When scent is released from pedal glands during clawing, this creates a signal that indicates territorial residency. These scent marks are used to indicate a more fixed territorial boundary that is not affected by timing and discourages the entry of non-resident cats into their territory. Clawing behaviour is also used to stretch back muscles after resting, as well as to maintain the condition of claws, so owners are often confused about its meaning as a form of communication.
The meaning of the chemical signal is conveyed using pheromones that form part of the urine-spray, claw or facial/flank mark. Unlike the releaser pheromones that are found in insects, which have a direct and immediate effect on behaviour, mammalian chemical signals have a more subtle effect on mood, emotion and behavioural priorities. For example, in the presence of female sex pheromone a male cat will continue with its current behaviour but its priorities will shift toward seeking out a mate.
In cats, pheromone signals are composed of combinations of fatty acids that are deposited together on a scent marked site. Cat urine also contains the strong smelling compound 3-methyl-3-methylbutan-1-ol (MMB), which is a pheromone precursor. This is produced by the action of the enzyme cauxin, which hydrolyses the chemical felinine that is synthesised in the liver and excreted in urine.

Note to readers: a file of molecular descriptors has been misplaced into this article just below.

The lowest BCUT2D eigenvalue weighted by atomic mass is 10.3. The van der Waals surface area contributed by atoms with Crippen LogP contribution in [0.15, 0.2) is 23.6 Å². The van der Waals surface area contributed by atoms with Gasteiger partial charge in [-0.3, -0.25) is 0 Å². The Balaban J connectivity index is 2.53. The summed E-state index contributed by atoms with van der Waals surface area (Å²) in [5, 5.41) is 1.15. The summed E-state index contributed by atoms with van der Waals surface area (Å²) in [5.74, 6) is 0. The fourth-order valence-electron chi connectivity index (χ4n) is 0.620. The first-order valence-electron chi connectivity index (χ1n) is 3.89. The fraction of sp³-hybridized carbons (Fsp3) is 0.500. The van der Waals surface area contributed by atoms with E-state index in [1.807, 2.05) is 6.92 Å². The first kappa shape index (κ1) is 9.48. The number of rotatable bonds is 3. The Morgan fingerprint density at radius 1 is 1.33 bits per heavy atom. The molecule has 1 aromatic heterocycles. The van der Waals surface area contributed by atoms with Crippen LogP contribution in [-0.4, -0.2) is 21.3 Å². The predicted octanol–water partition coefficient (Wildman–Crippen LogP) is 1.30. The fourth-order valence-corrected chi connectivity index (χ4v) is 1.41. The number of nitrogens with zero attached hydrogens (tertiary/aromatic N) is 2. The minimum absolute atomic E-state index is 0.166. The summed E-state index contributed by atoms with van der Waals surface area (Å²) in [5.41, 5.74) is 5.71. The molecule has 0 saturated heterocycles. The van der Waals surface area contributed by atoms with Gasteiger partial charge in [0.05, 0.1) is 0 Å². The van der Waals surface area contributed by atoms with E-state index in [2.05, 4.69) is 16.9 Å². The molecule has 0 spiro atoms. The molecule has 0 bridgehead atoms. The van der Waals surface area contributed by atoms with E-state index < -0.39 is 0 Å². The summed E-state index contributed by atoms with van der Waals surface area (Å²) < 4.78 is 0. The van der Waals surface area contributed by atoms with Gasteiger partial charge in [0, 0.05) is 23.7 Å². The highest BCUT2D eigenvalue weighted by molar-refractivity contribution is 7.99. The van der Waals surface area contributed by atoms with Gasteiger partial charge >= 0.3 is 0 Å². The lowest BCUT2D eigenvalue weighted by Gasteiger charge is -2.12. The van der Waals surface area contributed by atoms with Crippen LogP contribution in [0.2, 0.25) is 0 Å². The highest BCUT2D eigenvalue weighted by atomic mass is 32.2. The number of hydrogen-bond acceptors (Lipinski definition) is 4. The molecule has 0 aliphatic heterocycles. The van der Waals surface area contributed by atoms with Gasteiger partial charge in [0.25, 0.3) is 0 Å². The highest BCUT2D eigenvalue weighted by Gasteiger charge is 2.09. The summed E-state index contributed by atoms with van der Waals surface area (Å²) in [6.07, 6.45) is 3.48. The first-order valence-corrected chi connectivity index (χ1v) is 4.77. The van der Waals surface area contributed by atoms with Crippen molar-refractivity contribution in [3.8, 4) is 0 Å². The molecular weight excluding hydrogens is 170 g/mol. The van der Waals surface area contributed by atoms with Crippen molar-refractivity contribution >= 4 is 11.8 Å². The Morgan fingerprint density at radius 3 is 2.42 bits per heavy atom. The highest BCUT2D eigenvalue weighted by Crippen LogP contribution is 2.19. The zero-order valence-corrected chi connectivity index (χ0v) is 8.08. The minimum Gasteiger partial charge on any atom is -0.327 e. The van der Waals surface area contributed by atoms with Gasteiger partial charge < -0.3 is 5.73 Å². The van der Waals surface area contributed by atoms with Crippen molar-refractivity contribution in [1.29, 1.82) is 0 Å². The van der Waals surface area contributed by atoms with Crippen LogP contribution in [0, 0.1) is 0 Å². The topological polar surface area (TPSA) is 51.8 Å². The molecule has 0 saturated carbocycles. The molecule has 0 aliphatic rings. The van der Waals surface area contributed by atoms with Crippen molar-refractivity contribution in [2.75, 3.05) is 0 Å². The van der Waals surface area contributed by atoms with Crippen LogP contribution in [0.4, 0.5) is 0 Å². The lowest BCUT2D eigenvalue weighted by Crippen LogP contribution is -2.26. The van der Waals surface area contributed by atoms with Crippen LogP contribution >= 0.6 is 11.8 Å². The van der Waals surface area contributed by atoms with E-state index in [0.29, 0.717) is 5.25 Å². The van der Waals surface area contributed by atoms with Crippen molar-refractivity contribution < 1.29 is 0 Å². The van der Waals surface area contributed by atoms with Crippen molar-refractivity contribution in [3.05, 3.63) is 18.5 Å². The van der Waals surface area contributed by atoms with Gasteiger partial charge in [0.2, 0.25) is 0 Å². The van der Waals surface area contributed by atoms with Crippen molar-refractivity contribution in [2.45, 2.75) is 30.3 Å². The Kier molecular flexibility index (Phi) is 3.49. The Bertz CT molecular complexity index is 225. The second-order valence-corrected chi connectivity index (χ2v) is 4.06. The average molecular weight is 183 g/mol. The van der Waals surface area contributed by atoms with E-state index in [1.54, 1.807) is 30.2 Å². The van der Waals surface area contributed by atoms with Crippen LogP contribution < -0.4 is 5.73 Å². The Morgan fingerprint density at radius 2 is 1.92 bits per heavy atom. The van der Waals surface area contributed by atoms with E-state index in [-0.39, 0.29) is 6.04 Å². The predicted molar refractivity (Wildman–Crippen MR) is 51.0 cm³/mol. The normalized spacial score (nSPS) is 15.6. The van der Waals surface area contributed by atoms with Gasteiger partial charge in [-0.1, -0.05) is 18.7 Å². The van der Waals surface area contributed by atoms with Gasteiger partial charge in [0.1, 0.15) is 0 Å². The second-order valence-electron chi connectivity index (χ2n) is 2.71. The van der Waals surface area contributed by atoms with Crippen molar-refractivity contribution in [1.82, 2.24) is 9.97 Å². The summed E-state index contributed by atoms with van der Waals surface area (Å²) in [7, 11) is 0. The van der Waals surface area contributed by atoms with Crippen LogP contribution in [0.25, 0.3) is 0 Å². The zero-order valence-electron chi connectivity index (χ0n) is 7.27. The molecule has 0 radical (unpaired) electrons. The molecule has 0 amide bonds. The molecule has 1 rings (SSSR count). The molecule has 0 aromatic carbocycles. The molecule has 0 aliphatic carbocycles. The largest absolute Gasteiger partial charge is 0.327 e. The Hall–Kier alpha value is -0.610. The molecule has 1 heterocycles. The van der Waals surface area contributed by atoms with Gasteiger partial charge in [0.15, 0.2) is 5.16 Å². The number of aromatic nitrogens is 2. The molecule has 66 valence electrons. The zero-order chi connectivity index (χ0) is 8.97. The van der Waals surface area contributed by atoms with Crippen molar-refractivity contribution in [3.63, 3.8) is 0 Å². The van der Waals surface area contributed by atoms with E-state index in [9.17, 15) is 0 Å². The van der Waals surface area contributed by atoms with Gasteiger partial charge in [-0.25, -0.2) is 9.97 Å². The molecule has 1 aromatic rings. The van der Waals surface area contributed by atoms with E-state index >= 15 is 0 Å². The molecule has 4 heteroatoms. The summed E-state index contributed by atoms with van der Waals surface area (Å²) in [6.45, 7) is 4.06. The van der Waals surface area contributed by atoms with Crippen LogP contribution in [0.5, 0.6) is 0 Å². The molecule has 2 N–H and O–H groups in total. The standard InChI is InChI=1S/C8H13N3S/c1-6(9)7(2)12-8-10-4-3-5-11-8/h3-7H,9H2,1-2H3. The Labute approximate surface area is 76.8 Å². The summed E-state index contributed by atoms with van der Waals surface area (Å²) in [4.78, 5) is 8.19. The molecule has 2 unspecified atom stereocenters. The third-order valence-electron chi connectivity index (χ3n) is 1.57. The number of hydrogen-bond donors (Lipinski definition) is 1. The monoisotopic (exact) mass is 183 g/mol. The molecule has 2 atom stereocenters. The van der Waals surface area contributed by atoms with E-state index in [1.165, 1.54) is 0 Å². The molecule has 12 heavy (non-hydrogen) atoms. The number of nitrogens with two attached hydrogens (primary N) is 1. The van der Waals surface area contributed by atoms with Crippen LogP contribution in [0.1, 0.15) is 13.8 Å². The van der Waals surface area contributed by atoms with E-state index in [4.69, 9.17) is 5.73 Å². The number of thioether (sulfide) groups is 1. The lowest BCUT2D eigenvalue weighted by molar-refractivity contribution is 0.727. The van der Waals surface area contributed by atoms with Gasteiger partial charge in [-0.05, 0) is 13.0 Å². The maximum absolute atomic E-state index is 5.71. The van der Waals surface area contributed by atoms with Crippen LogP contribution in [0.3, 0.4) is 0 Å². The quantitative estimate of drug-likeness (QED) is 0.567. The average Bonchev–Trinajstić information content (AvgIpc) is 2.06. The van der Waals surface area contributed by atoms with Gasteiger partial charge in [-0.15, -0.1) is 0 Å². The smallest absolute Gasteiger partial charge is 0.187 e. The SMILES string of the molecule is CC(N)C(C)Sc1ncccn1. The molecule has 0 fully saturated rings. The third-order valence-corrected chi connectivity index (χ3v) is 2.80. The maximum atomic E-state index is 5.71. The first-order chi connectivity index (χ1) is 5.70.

The recipient of the signal will sniff the location, and may perform a Flehmen behaviour in order to draw a larger quantity of pheromone through ducts opening from the roof of the mouth and floor of the nasal cavity into a specialised chemosensory organ called the vomeronasal organ (VNO). The VNO consists of a pair of 1-2cm long tubular organs in the hard palate. Once in the VNO pheromone chemicals bind to a pheromone binding protein before being presented to cell-surface receptors. Signals from the VNO are directed toward primitive brain structures such as the amygdala, that are involved in subconscious changes in mood, emotion and motivation.
- Kiley-Worthingon, M. (1984) Animal language? Vocal communication of some ungulates, canids and felids. Acta Zoologica Fennica. 171, 83-88.
- McComb, K., Taylor, A.M., Wilson, C., Charlton, B.D. (2009) The cry embedded within the purr. Cell Current Biology. 19(3), 507-508.
- Dielenberg, R.A., Hunt, G.E., McGregor, I.S. (2001) When a rat smells a cat': The distribution of Fos immunoreactivity in rat brain following exposure to a predatory odor. Neuroscience. 104(4), 1085-1097.
- Vyas, A., Kim, S., Giacomini, N., Boothroyd, J.C.,. Sapolsky, R.M., (2007) Behavioral changes induced by Toxoplasma infection of rodents are highly specific to aversion of cat odors. PNAS. 104(5), 6442-6447.
This article has been written and expert reviewed by Jon Bowen BVetMed DipAS(CABC) MRCVS.
Date reviewed: June 19, 2014